Purpose: Adverse events are increasingly recognized as a source of harm to patients. When such harm occurs, problems arise in communicating the situation to patients and their families. We reviewed the literature on disclosure across individual and international boundaries, including patients', healthcare professionals' and other stakeholders' perspectives in order to ascertain how the needs of all groups could be better reconciled.
Data sources: A systematic review of the literature was carried out using the search terms 'patient safety', 'medical error', 'communication', 'clinicians', 'healthcare professionals' and 'disclosure'. All articles relating to either patients' or healthcare professionals' experiences or attitudes toward disclosure were included.
Results: Both patients and healthcare professionals support the disclosure of adverse events to patients and their families. Patients have specific requirements including frank and timely disclosure, an apology where appropriate and assurances about their future care. However, research suggests that there is a gap between ideal disclosure practice and reality. Although healthcare is delivered by multidisciplinary teams, much of the research that has been conducted has focused on physicians' experiences. Research indicates that other healthcare professionals also have a role to play in the disclosure process and this should be reflected in disclosure policies.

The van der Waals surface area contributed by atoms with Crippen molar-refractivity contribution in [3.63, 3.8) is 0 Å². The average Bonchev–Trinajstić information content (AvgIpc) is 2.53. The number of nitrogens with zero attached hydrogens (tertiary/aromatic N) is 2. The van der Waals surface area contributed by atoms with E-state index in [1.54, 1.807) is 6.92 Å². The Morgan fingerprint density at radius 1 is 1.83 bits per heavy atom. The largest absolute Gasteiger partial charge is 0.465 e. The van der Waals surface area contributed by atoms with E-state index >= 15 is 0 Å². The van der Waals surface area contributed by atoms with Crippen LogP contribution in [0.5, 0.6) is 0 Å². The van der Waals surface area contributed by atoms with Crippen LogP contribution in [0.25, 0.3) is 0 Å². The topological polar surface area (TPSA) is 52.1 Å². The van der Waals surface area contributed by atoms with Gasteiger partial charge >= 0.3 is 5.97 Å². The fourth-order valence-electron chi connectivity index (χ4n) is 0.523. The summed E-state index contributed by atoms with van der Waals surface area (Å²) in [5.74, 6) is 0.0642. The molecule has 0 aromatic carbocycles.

Conclusions: This comprehensive review, which takes account of the perspectives of the patient and members of the care team across multiple jurisdictions, suggests that disclosure practice can be improved by strengthening policy and supporting healthcare professionals in disclosing adverse events. Increased openness and honesty following adverse events can improve provider-patient relationships.